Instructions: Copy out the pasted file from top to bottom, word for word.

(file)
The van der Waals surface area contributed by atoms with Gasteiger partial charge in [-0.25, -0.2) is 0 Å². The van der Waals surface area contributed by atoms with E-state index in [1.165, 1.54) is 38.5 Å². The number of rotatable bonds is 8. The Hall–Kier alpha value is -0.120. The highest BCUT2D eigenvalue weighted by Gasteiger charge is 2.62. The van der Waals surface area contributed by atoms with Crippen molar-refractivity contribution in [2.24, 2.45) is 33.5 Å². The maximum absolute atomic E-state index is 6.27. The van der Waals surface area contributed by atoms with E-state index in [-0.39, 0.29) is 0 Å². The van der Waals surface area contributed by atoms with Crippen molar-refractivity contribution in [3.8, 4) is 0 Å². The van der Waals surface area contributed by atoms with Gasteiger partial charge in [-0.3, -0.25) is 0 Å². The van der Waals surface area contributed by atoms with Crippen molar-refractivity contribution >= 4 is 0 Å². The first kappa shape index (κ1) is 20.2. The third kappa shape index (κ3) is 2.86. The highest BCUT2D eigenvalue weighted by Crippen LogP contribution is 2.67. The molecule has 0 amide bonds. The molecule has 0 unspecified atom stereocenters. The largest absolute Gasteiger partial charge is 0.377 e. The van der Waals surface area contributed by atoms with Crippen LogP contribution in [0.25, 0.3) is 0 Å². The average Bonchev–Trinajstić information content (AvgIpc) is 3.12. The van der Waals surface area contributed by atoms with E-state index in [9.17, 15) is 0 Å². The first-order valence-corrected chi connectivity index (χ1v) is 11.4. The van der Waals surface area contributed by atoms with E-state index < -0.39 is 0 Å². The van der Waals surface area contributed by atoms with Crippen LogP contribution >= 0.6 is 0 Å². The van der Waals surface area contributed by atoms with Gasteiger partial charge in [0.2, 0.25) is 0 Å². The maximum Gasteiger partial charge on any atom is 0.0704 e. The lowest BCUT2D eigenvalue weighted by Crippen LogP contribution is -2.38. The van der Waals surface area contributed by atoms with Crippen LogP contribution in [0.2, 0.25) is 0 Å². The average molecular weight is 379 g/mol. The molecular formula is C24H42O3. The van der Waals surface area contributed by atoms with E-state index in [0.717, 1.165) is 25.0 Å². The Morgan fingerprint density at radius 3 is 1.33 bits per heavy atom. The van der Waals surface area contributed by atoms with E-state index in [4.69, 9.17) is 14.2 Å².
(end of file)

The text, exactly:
The van der Waals surface area contributed by atoms with Gasteiger partial charge in [-0.25, -0.2) is 0 Å². The van der Waals surface area contributed by atoms with E-state index in [1.165, 1.54) is 38.5 Å². The number of rotatable bonds is 8. The Hall–Kier alpha value is -0.120. The highest BCUT2D eigenvalue weighted by Gasteiger charge is 2.62. The van der Waals surface area contributed by atoms with Crippen molar-refractivity contribution in [2.24, 2.45) is 33.5 Å². The maximum absolute atomic E-state index is 6.27. The van der Waals surface area contributed by atoms with E-state index in [-0.39, 0.29) is 0 Å². The van der Waals surface area contributed by atoms with Crippen molar-refractivity contribution in [3.8, 4) is 0 Å². The van der Waals surface area contributed by atoms with Gasteiger partial charge in [-0.3, -0.25) is 0 Å². The van der Waals surface area contributed by atoms with Crippen molar-refractivity contribution >= 4 is 0 Å². The first kappa shape index (κ1) is 20.2. The third kappa shape index (κ3) is 2.86. The highest BCUT2D eigenvalue weighted by Crippen LogP contribution is 2.67. The molecule has 0 amide bonds. The molecule has 0 unspecified atom stereocenters. The largest absolute Gasteiger partial charge is 0.377 e. The van der Waals surface area contributed by atoms with Crippen LogP contribution in [0.25, 0.3) is 0 Å². The average Bonchev–Trinajstić information content (AvgIpc) is 3.12. The van der Waals surface area contributed by atoms with E-state index in [9.17, 15) is 0 Å². The first-order valence-corrected chi connectivity index (χ1v) is 11.4. The van der Waals surface area contributed by atoms with E-state index < -0.39 is 0 Å². The van der Waals surface area contributed by atoms with Crippen LogP contribution >= 0.6 is 0 Å². The van der Waals surface area contributed by atoms with Gasteiger partial charge in [0.2, 0.25) is 0 Å². The maximum Gasteiger partial charge on any atom is 0.0704 e. The lowest BCUT2D eigenvalue weighted by Crippen LogP contribution is -2.38. The van der Waals surface area contributed by atoms with Crippen LogP contribution in [0.2, 0.25) is 0 Å². The average molecular weight is 379 g/mol. The molecular formula is C24H42O3. The van der Waals surface area contributed by atoms with E-state index in [0.717, 1.165) is 25.0 Å². The Morgan fingerprint density at radius 3 is 1.33 bits per heavy atom. The van der Waals surface area contributed by atoms with E-state index in [4.69, 9.17) is 14.2 Å².